By Nicholas Jason Lopez
Throughout 2020, Jon Wilder experienced unemployment, family struggles, dogs in surgery and a move to Portland, Ore. where police sirens over protestors’ yells became an all-too-familiar sound.
He was inspired to musically commemorate the overall year of uncertainty, expressed in his own special way. Under the moniker of Boom Years, Wilder will drop a cosmic-folk-styled EP ‘Beaming’ in March 2021.
Before the EP’s release, he’ll unveil the synth-oriented single “Babe Of Babylon” in January 2021, centered on the feeling of being “stuck in the same age” while peers move on to buy houses and have children.
The Music Bugle had the opportunity to talk with Wilder about ‘Beaming’ and more.
Music Bugle – How did you decide the name “Boom Years”?
Boom Years – I realized a few years ago while trying to write songs for the first time, that I was in a better position in my life than I’d ever been. I was happier, more stable, in a great relationship and it seemed like each year, I was growing more and more comfortable with who I am. I liked the idea of a name that grew as well, suggesting the feeling of being positive place as time moves forward.
Music Bugle – What excites you the most about your style of music?
Boom Years – When I first started working on music outside of a band atmosphere, I was jumping around genres and unsure of the direction I wanted to go in. My first EP was more on the power pop, full-band side, but I came to the conclusion that the style of this current EP, stripped-down, folk-leaning, is what comes naturally, so it’s exciting to embrace something new and going beyond its limitations.
Music Bugle – What was it like putting together your ‘Beaming’ EP?
Boom Years – Well, I’ll say it’s fortunate to live in a time when recording anywhere is a possibility. Being able to set up in a tiny attic room and record an EP in seven months is amazing, especially when you’re confined to your house like we’ve all been.
Music Bugle – What inspired you to write “Babe Of Babylon”?
Boom Years – I’m currently at an age where I feel the pressures of “adulthood.” We’re raised to believe that a career, having kids, owning property and financial stability are benchmarks of success and rather than focus on what makes us happy, we focus on what we feel is appropriate by society’s standards. I was seeing my social media feeds fill up with pictures of new babies and houses, was getting the “When are you having one?” questions and just felt like this pariah to my community. Unbeknownst to me, half of my friends were also feeling like they weren’t doing enough in their own lives.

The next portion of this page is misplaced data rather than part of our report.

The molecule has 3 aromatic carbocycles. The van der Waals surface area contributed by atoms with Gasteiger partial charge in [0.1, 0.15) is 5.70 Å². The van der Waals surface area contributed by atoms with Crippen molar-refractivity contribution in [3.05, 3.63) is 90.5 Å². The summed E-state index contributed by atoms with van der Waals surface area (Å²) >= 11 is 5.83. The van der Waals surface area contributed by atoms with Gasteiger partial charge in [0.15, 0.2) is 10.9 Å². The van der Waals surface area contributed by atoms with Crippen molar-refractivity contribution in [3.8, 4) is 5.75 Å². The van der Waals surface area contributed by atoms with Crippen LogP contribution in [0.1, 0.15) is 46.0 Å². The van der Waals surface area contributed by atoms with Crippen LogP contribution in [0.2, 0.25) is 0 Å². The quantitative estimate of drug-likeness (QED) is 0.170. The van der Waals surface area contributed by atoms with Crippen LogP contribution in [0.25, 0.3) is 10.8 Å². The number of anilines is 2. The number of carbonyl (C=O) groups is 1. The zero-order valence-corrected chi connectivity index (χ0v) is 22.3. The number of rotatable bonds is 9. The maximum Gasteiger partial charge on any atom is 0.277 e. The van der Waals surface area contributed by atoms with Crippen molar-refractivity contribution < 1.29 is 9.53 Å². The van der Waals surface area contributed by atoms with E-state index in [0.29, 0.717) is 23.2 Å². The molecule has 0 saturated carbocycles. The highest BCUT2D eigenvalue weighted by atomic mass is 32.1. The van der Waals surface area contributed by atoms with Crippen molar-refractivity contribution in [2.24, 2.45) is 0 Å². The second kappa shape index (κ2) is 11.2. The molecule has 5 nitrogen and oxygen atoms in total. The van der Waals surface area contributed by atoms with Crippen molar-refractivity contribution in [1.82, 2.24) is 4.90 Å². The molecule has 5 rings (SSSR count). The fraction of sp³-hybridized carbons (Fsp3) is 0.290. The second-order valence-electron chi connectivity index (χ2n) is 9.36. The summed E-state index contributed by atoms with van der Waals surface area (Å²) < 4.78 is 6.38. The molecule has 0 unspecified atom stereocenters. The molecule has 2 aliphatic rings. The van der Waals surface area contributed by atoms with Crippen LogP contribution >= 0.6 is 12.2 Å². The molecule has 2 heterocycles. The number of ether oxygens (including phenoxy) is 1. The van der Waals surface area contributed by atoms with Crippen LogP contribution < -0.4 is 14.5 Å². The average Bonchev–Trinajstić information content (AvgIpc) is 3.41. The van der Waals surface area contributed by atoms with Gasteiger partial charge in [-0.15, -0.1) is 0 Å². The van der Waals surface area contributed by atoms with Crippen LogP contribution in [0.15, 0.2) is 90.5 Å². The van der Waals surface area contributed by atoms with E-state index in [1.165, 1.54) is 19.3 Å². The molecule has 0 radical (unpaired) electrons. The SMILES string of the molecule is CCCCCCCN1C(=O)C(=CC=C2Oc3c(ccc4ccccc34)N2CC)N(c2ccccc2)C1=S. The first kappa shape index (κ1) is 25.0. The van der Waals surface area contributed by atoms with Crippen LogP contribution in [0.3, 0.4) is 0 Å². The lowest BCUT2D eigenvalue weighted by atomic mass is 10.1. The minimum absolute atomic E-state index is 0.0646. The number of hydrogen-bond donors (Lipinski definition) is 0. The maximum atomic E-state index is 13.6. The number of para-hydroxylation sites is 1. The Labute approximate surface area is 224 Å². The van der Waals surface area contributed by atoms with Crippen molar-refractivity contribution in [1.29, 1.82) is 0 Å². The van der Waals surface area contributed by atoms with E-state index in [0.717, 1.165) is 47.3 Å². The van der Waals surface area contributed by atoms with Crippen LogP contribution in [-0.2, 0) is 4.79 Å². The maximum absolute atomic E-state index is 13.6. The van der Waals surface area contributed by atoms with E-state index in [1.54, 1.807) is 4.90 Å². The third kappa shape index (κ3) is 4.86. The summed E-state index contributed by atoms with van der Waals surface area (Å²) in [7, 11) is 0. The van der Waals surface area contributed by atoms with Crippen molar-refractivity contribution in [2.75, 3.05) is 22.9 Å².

Music Bugle – How have you been affected by the COVID-19 pandemic?
Boom Years – I started this year in Orange County, California and ended it in Portland, Oregon, which I’m extremely happy about. Both my wife and I lost our jobs this year and felt it was the right time to start somewhere new and Portland had been on our minds for a couple years. There’s been a lot of family strife this year, nightly protests in the city, wildfires up and down the coast, so we’re just thankful we’re here, safe and in good health.
Music Bugle – How would you define the year 2020?
Boom Years – A whirlwind, but progress is on the horizon and change is being made.
Music Bugle – Who are you listening to right now, music-wise?
Boom Years – Wild Pink’s ‘Yolk In The Fur’ and Shame’s ‘Songs Of Praise’ are both really great. Also, Australia keeps pumping out amazing songwriters that I can’t seem to get enough of – Carla Geneve, Maddy Jane, Ruby Fields and Alex Lahey, to name a few.
Music Bugle – Where do you go when you feel the need to escape?
Boom Years – Public outings aren’t a huge possibility right now, so fortunately, the Pacific Northwest has a ton of beautiful nature spots to enjoy. Mt. Tabor, Cannon Beach and Astoria have been great day trips for when the cabin fever reaches its breaking point.
Music Bugle – What’s a quote that motivates you to keep doing what you do?
Boom Years – Enid Dame has a great poem called “Riding The D Train,” where she’s talking about the different people she’s watching on the train and what she thinks the inner workings of their lives are. There’s a quote from it, “Anything you don’t see will come back to haunt you” that I’ve had in my mind for while when I’m wanting to remember specific details of daily life.
Music Bugle – What’s something you wish happened more in today’s music industry?
Boom Years – Today’s music industry is a huge question mark to me, to be honest. Live shows aren’t possible right now, which equates to a huge chunk of a musician’s salary. Streams, merchandise, royalties, etc., are a portion, but when the platforms that your music is available on gives you pennies to the dollar, you’re basically stuck. It’s funny how mega artists that have money can allow their music not to be available on streaming services, but DIY musicians that are working day jobs to pay the bills have to put everything out for free just to be heard.